Build bridges – the secret to communication brilliance
Sales expert Andy Bounds shares his top tips to improve your sales and communications (you can get more of his advice at www.andyboundsonline.com). This week’s is…
To become expert in anything, you have to practise.
Whether it’s playing sport, a musical instrument… anything – the better you practise, the better you become.
So, here are two quick questions for you:
1. Do you think it’s important to be good at communicating? (everyone I ask replies “yes” to this)
2. Given how important it is, do you practise communication often enough? (everyone says “no – not given how important it is”)
Assuming you also answered “yes/no”, you’ll now know that you have to practise more.
But which bits should you practise? After all, you’re super-busy. You haven’t time to practise everything.
Well, on previous Tuesday Tips, I’ve already covered four key things to rehearse – your:
• Start, so you wow them early
• Close, so it triggers the desired decisions/actions
• Questions, so you get them talking
• Responses to their likely questions, so you don’t dread anything they’ll ask you
And here’s a fifth: the bridge. In other words, how you’ll bridge between the different stages of your conversation.
For example, in a meeting, you’ll no doubt start with a quick rapport-build. But how to bridge to the business part? You need to know this; or you’ll be building rapport for an hour.
One bridge I use is “My understanding is we’re here to explore X. Is that what you think?”
They’ll either respond “yes” – in which case we crack on. Or “no”, to which I reply “I’m glad I asked! What did you think?”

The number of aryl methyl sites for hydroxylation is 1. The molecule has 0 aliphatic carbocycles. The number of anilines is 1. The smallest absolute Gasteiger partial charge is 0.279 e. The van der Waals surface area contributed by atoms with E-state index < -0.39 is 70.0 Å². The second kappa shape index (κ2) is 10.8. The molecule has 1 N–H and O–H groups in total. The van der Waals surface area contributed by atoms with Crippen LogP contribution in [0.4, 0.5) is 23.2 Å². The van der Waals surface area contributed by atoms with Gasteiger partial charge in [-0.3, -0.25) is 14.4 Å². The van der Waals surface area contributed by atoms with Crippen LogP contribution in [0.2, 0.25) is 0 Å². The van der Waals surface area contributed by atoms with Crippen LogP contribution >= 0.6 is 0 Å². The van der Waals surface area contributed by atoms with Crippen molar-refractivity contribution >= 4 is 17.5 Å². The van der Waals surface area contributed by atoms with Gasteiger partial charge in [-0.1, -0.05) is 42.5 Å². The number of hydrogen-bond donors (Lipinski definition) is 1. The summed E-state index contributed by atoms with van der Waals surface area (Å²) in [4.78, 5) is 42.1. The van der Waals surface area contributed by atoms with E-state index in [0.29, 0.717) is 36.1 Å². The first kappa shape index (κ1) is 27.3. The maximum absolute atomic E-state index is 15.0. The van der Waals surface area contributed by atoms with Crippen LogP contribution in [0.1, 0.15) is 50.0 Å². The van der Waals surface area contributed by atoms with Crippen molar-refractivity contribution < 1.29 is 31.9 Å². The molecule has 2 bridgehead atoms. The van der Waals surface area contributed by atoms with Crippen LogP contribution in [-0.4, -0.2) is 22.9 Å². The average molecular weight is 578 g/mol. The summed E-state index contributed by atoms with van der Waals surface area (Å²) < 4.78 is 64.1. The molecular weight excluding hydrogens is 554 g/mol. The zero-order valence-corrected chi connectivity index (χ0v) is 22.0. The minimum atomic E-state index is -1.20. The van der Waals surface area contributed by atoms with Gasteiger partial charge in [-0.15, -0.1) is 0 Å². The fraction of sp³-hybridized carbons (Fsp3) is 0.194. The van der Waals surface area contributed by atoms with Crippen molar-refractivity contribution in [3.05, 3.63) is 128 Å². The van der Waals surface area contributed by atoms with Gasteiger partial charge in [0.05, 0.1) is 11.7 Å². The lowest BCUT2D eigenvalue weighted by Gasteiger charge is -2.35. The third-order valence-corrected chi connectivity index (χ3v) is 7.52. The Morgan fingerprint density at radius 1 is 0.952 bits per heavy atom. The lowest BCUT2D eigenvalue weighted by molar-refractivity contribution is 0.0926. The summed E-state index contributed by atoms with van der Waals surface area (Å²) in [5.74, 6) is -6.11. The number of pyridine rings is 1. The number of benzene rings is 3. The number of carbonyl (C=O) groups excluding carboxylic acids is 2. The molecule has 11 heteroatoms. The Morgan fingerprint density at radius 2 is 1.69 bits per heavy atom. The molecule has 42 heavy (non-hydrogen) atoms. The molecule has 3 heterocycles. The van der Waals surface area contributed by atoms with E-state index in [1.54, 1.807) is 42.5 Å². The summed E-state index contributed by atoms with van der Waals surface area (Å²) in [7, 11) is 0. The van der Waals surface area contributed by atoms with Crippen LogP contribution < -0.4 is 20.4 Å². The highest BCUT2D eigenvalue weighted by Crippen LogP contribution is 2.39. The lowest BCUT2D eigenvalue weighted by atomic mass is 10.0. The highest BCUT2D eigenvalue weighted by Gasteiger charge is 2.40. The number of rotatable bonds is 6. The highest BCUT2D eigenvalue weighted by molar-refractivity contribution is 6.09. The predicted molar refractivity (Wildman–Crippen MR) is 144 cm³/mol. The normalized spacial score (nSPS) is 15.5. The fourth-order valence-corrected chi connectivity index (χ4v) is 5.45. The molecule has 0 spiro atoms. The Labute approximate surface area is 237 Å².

Either way, the official part of the meeting has now started.
Another example of bridging is at the end. This is something people often struggle with. How to politely stop the chat, and confirm decisions/actions?
One I use is – ten minutes before the end – “I’m conscious of time”.
When I say this, people look at their watch. Then they look back at me. We both know the meeting is drawing to a close. And that we have ten minutes to close it, and agree our decisions/actions.
A final example – when you’re presenting information (could be a full-blown presentation; could be discussing an agenda item), how to bridge from slide/topic #1 to #2? It’s important it flows. Bridging ensures it does.
I find the easiest way is to use my bye/hi technique. In other words, say “bye” to the previous slide/topic, and “hi” to the next. For example “So, that slide has confirmed this is financially viable. But it’s essential our people are also on board. Let’s look now at how we’ll make sure this happens…”
I’ll stop now (after all, I’m conscious of time). But you get the point. Script/practise your bridges. And things flow smoothly and quickly to the next part of your chat.
In fact, I see Tuesday Tips as a bridge – between what you were doing before them, and what you’ll do differently afterwards. That’s why I always end with an…
What’s your first meeting today?
And how will you bridge between the rapport-build and the body of the meeting? Then between topic #1 and #2? And then from the chatting to the actions?
Script/practice these in advance. And everything will flow much better. You’ll achieve more. In less time. Not a bad outcome for a few little bridges…